Examining Health and Economic Outcomes Associated with Pediatric Medical Conditions in the United States
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CitationLavelle, Tara. 2012. Examining Health and Economic Outcomes Associated with Pediatric Medical Conditions in the United States. Doctoral dissertation, Harvard University.
AbstractThe objective of this dissertation is to estimate the health and economic outcomes associated with two prominent child health conditions: autism spectrum disorder and influenza illness. Chapter 1 derives utility values associated with the health of children with autism spectrum disorder (ASD) and their parents. Our findings suggest that ASD has a large impact on the health-related quality of life of children and their caregivers, and that this impact is influenced by both the child’s specific diagnosis and the severity of their core social communication and repetitive behavior symptoms. Chapter 2 estimates the annual incremental costs associated with caring for a child with ASD from the societal perspective. Our findings suggest that there is a large economic burden both in terms of formal costs (healthcare, school and other direct costs of care) as well as the informal time costs of caregiving. Specifically, the societal costs of caring for this population amounted to $9.1 billion in 2011 alone, highlighting the tremendous financial challenges our society faces in meeting the needs of children with ASD. Chapter 3 uses a decision analytic model to evaluate 1-year clinical and economic outcomes associated with oseltamivir treatment for seasonal influenza in children, and considers the impact of oseltamivir resistance on these findings. Our results indicate that for unvaccinated children who present to their physician’s office with influenza-like symptoms, empiric antiviral treatment with oseltamivir appears to be a cost-effective treatment option. This is particularly true for ill children aged 1 to 12 years, but results are dependent on the prevalence of circulating seasonal influenza viruses that are resistant to oseltamivir.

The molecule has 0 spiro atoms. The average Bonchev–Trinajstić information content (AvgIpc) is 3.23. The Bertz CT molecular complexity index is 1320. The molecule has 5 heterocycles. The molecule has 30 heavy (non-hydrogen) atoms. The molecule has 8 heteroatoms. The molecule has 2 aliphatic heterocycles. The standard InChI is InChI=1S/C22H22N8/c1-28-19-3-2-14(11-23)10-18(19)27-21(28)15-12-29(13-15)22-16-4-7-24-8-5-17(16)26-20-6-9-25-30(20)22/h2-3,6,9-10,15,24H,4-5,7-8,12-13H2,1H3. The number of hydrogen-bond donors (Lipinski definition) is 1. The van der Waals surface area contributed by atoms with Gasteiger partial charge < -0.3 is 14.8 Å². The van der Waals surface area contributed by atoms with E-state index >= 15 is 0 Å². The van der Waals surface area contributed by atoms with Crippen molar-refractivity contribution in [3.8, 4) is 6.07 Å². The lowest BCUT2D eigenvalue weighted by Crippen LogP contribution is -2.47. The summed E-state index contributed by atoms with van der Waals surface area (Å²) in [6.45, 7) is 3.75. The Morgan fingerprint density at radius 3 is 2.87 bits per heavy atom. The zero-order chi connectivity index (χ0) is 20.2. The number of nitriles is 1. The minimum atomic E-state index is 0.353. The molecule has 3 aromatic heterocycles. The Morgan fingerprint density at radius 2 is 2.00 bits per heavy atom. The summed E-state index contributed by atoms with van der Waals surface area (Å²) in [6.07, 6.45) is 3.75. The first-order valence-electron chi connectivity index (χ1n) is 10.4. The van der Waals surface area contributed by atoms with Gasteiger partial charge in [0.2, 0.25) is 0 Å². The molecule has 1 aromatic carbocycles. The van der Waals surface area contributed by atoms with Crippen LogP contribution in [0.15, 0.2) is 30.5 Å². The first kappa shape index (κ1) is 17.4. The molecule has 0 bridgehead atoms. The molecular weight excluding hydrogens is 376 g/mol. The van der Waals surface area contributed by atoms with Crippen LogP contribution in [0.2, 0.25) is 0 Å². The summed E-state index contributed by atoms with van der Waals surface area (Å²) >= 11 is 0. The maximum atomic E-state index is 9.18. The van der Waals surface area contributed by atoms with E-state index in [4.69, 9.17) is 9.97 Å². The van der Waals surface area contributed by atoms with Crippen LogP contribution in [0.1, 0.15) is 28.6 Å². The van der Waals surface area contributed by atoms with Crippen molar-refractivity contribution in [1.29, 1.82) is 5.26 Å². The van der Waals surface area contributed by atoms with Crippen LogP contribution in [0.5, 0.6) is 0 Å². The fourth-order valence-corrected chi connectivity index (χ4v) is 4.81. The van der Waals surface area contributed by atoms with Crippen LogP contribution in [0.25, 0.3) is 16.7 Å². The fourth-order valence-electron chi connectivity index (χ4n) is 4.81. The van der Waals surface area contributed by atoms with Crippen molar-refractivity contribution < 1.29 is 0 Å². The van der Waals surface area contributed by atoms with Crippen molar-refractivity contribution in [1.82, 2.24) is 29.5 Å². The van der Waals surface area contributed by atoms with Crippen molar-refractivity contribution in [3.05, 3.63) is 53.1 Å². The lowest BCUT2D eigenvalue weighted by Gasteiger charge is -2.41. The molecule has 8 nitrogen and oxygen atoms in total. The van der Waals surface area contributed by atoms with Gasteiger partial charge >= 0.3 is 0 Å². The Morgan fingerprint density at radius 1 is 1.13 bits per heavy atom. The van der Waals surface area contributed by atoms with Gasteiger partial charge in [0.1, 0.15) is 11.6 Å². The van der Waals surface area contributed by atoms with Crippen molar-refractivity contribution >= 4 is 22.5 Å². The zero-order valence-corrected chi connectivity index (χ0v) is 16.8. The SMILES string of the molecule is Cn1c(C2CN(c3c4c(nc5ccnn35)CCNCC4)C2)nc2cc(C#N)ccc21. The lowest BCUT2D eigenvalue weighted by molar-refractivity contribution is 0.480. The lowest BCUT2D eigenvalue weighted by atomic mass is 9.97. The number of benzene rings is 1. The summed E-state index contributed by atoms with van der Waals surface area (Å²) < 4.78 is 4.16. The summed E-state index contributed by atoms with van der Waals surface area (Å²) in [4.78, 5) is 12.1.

Citable link to this pagehttp://nrs.harvard.edu/urn-3:HUL.InstRepos:10304401
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